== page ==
Knowing who you are is key to marketing yourself, just as knowing what your business stands for is key to marketing your business.

Now I promised a few predictions for the year ahead, so here they are:

  • DOWNTURN IN SOCIAL – To the surprise of many but I expect a dip in social media activity, especially on Facebook and Twitter for at least two quarters next year.  This will not last long, but the everyday person using social media will have privacy concerns and will step back to determine how they wish to use the space
  • TWITTER SELLS – By the end of 2011 Twitter will be forced to sell as they continue to strive to build a sustainable financial model, investors will want to see a return on investment
  • TRADITIONAL MARKETERS BACK AWAY – Many marketers are still looking for that silver bullet marketing concept, and when they can not hit the magic mark, social will not appear as sexy as it does today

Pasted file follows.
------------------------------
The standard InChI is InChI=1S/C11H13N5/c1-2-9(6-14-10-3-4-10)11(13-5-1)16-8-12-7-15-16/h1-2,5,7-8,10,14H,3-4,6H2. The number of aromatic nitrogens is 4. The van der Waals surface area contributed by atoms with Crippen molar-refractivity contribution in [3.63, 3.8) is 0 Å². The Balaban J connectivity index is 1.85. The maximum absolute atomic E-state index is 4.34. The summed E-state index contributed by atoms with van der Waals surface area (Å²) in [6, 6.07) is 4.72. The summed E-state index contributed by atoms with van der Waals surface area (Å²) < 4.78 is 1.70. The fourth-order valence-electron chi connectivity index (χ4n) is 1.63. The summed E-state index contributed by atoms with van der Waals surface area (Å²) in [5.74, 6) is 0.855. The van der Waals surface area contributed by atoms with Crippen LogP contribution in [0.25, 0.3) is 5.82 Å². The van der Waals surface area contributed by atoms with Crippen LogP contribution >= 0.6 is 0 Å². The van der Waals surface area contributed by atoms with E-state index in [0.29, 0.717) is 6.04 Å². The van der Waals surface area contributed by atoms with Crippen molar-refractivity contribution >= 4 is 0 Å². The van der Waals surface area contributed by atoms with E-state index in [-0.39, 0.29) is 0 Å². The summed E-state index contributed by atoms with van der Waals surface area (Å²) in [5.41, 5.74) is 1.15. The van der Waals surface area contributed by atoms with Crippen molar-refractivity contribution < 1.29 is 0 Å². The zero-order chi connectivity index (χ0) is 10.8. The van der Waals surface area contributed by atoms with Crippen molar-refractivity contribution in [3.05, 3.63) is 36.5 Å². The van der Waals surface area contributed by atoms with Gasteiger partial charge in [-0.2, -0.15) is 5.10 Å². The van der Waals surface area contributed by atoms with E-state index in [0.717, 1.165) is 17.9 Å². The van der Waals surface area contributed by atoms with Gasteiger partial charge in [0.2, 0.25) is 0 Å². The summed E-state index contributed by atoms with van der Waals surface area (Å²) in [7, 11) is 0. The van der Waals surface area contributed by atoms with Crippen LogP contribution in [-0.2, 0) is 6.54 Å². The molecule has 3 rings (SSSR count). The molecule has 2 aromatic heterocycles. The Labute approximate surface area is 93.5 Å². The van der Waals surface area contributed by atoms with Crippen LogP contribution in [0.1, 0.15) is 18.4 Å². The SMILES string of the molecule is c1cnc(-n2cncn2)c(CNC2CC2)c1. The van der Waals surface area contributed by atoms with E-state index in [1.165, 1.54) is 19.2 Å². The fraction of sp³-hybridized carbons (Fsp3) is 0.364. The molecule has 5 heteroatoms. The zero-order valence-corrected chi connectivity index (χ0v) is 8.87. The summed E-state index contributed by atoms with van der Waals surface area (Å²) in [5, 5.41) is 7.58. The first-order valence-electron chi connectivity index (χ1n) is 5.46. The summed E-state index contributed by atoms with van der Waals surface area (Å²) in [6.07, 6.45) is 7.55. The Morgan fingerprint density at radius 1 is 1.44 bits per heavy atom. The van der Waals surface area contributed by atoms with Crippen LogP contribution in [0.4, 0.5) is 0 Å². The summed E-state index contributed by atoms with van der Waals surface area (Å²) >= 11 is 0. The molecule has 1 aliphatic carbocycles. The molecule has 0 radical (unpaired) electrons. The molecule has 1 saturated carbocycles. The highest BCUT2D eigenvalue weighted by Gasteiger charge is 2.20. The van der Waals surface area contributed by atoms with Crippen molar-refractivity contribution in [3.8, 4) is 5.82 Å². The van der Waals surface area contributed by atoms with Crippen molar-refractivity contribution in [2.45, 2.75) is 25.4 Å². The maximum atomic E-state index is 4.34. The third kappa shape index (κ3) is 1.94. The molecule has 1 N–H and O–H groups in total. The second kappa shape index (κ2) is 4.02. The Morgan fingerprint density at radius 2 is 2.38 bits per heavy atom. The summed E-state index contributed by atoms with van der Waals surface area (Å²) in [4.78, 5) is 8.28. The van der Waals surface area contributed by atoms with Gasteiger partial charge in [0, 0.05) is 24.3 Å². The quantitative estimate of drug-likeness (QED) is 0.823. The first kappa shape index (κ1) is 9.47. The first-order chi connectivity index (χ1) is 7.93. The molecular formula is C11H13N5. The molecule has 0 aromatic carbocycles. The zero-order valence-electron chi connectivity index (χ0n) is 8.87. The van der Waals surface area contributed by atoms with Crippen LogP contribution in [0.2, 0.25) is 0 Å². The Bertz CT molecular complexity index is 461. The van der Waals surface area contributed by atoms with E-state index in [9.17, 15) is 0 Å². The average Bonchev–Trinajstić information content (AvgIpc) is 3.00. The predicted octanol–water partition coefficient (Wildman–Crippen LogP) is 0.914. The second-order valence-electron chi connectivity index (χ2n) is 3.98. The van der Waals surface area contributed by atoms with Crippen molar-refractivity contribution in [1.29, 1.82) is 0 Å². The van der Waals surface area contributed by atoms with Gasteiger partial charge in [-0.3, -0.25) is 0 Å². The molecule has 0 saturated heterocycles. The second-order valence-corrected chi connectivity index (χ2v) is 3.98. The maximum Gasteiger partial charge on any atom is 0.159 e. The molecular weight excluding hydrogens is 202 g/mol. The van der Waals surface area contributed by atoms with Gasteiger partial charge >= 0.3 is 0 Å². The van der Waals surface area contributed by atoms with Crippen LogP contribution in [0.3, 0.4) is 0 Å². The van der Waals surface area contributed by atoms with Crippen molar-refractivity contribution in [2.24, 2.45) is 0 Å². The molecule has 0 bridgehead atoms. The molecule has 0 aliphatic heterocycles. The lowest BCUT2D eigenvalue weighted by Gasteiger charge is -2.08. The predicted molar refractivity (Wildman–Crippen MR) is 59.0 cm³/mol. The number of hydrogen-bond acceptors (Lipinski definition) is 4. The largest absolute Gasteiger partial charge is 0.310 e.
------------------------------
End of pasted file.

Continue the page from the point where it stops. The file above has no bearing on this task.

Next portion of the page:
• CUSTOMER SERVICE – We will see improvements from many companies as they start to focus more on the Customer experience.  We will also see a dramatic rise in the number of companies who have Chief Customer Officers as part of the C-Suite
  • SOCIAL TOOLS – We will continue to see a rise in the number of tools for social media, but the market will begin to mature and we will see a consolidation and reduction in the number of players for listening platforms.  The rise will be in CRM variations and visual analysis.
  • THE APP WORLD – I know many loves apps, but with so many variations in devices we will see a revamped effort of companies to focus on mobile web experiences, which will be easier to accomplish than multiple versions of apps

Leadership Buried in the Snow

Posted on : 29-12-2010 | By : Frank Eliason | In : Customer Service, Leadership